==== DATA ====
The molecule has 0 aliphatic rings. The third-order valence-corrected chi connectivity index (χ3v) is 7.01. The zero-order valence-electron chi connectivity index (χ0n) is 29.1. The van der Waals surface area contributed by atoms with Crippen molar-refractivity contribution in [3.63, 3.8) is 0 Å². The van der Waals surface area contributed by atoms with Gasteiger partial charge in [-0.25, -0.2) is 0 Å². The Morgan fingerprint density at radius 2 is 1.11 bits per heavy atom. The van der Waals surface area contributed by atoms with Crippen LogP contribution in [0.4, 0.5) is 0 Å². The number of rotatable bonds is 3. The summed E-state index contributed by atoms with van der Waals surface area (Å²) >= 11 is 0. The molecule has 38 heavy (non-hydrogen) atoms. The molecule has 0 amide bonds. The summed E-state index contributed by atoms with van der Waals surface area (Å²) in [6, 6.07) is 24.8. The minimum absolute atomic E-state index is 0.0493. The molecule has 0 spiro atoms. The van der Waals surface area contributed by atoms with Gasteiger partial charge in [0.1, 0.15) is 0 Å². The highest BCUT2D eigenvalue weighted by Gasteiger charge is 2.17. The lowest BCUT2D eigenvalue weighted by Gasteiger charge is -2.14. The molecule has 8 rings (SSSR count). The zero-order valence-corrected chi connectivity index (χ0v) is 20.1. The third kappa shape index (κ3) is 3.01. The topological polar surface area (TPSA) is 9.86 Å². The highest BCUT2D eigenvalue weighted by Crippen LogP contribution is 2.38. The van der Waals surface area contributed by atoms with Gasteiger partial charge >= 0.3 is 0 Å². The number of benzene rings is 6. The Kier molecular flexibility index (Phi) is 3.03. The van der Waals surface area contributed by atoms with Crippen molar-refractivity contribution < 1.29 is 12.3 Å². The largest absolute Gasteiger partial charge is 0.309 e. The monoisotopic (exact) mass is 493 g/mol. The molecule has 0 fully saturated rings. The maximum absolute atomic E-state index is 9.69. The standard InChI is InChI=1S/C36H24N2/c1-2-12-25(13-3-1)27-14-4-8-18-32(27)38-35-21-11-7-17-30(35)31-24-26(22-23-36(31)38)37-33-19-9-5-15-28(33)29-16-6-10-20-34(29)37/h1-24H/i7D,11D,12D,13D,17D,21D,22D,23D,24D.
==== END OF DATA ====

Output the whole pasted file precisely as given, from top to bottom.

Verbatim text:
The molecule has 0 aliphatic rings. The third-order valence-corrected chi connectivity index (χ3v) is 7.01. The zero-order valence-electron chi connectivity index (χ0n) is 29.1. The van der Waals surface area contributed by atoms with Crippen molar-refractivity contribution in [3.63, 3.8) is 0 Å². The van der Waals surface area contributed by atoms with Gasteiger partial charge in [-0.25, -0.2) is 0 Å². The Morgan fingerprint density at radius 2 is 1.11 bits per heavy atom. The van der Waals surface area contributed by atoms with Crippen LogP contribution in [0.4, 0.5) is 0 Å². The number of rotatable bonds is 3. The summed E-state index contributed by atoms with van der Waals surface area (Å²) >= 11 is 0. The molecule has 38 heavy (non-hydrogen) atoms. The molecule has 0 amide bonds. The summed E-state index contributed by atoms with van der Waals surface area (Å²) in [6, 6.07) is 24.8. The minimum absolute atomic E-state index is 0.0493. The molecule has 0 spiro atoms. The van der Waals surface area contributed by atoms with Gasteiger partial charge in [0.1, 0.15) is 0 Å². The highest BCUT2D eigenvalue weighted by Gasteiger charge is 2.17. The lowest BCUT2D eigenvalue weighted by Gasteiger charge is -2.14. The molecule has 8 rings (SSSR count). The zero-order valence-corrected chi connectivity index (χ0v) is 20.1. The third kappa shape index (κ3) is 3.01. The topological polar surface area (TPSA) is 9.86 Å². The highest BCUT2D eigenvalue weighted by Crippen LogP contribution is 2.38. The van der Waals surface area contributed by atoms with Gasteiger partial charge >= 0.3 is 0 Å². The number of benzene rings is 6. The Kier molecular flexibility index (Phi) is 3.03. The van der Waals surface area contributed by atoms with Crippen molar-refractivity contribution < 1.29 is 12.3 Å². The largest absolute Gasteiger partial charge is 0.309 e. The monoisotopic (exact) mass is 493 g/mol. The molecule has 0 fully saturated rings. The maximum absolute atomic E-state index is 9.69. The standard InChI is InChI=1S/C36H24N2/c1-2-12-25(13-3-1)27-14-4-8-18-32(27)38-35-21-11-7-17-30(35)31-24-26(22-23-36(31)38)37-33-19-9-5-15-28(33)29-16-6-10-20-34(29)37/h1-24H/i7D,11D,12D,13D,17D,21D,22D,23D,24D.